The architect of food delivery service Wolt’s Baltic businesses Liis Ristal tells Postimees in an interview about her first big mistake as an executive, whether Wolt Estonia has its own style and why no one really needs the service it offers.
Head of Wolt Estonia: We offer a service no one needs
Ristal starts by talking about how she ended up managing Wolt. There were 400 other candidates, eight long interviews, three complicated home assignments and a 120-slide presentation on how she would develop the company. “When I had gone through that gauntlet, I told the owners to stop this nonsense and give me a contract because I’m effectively already working for you,” Ristal recalls, laughing. Her motivation was high as she had a clear idea of what a modern food delivery service should be.
Wolt is active in 23 countries. What have you done in Estonia that exists nowhere else?
My first condition was that I do not want to build another pizza delivery company but rather a lifestyle firm that offers food I myself like to eat: salads, ramen etc. The key to our success in the Baltic countries is that we don’t just deliver food, we offer people added value, we give them time.
The whole idea of a food courier is to save time. What’s so special about it?
Before Wolt, people believed that the idea of a food courier was to deliver pizza. But we have always wanted to be more than just another transport company.
At Wolt, every market reflects the local team. We are given the app and software from the head office in Helsinki, but the rest is up to us. We offer people excellent customer service, help restaurants market themselves better and be visible, engage in real partnerships.
We must create added value because everyone at Wolt constantly feels we are offering a service no one needs. Working while knowing that no one needs you, that you still need to create your market and demand, you make more of an effort.
What do you mean when you say no one needs you?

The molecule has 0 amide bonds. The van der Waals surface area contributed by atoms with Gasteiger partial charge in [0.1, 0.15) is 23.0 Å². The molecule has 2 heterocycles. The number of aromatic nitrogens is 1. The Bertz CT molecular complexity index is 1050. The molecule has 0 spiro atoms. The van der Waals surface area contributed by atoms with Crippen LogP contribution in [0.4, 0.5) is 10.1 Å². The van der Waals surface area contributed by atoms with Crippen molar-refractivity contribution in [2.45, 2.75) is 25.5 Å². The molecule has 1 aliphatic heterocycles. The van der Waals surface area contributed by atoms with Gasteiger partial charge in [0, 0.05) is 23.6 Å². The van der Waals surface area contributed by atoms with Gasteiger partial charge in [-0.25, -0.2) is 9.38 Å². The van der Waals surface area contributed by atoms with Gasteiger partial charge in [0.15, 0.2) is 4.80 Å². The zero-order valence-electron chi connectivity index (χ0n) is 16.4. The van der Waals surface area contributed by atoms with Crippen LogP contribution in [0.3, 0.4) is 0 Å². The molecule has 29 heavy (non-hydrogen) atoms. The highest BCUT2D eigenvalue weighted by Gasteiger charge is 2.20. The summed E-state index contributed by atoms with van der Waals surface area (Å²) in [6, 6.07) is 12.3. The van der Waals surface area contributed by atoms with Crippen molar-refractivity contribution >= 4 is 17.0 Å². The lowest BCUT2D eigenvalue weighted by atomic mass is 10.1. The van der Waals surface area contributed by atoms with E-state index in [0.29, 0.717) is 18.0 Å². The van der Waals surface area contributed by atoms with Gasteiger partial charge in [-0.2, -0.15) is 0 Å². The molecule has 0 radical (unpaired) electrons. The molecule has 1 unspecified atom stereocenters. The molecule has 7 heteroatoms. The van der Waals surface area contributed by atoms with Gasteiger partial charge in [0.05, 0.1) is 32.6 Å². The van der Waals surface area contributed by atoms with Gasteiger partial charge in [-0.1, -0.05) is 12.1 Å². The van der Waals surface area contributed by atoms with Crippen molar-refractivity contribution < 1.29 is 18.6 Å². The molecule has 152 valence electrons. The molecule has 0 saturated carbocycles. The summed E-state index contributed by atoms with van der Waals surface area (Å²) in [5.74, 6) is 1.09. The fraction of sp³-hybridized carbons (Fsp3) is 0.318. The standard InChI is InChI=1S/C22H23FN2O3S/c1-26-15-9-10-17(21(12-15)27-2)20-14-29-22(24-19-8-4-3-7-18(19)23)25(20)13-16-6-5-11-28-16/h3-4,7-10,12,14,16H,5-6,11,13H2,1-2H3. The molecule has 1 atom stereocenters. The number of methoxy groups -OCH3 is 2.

Food is simply so available. While the coronavirus emergency situation changed things and people were forced to eat at home, there is no shortage of food. We have 24-hour supermarkets and food is sold in every kiosk and gas station at all hours. People still cook a lot at home in Estonia, unlike in Western Europe or Asia. Everyone has a friend they can call and count on to feed them. Realistically speaking, we are not needed. And we never forget it. That is why we must offer more than just food.
You see the inner workings of restaurants close up. How hard has the crisis been on them?
Restaurants are still struggling, especially in Tallinn where they depend on tourists. You can walk into any restaurant today and always find empty tables because there simply aren’t any tourists.
Talk about restrictions returning tell people not to go to restaurants.
How many have closed shop?
A few places here and there. At the same time, restaurants open and go out of business all the time. Our platform has seen one hundred new restaurants since the coronavirus crisis began.
It seemed in spring that demand for food delivery services was skyrocketing. How many new clients did you get?
I cannot tell you off the top of my head. The number of clients grew more in some weeks than others. But we are still small. I mean the entire food delivery market in Estonia that is only taking baby steps. There are a lot of people who have never had food delivered. In South Korea, a person orders in ten times a year on average. We have a long way to go yet.
Did people find their way back to restaurants in the summer and made use of Wolt less often?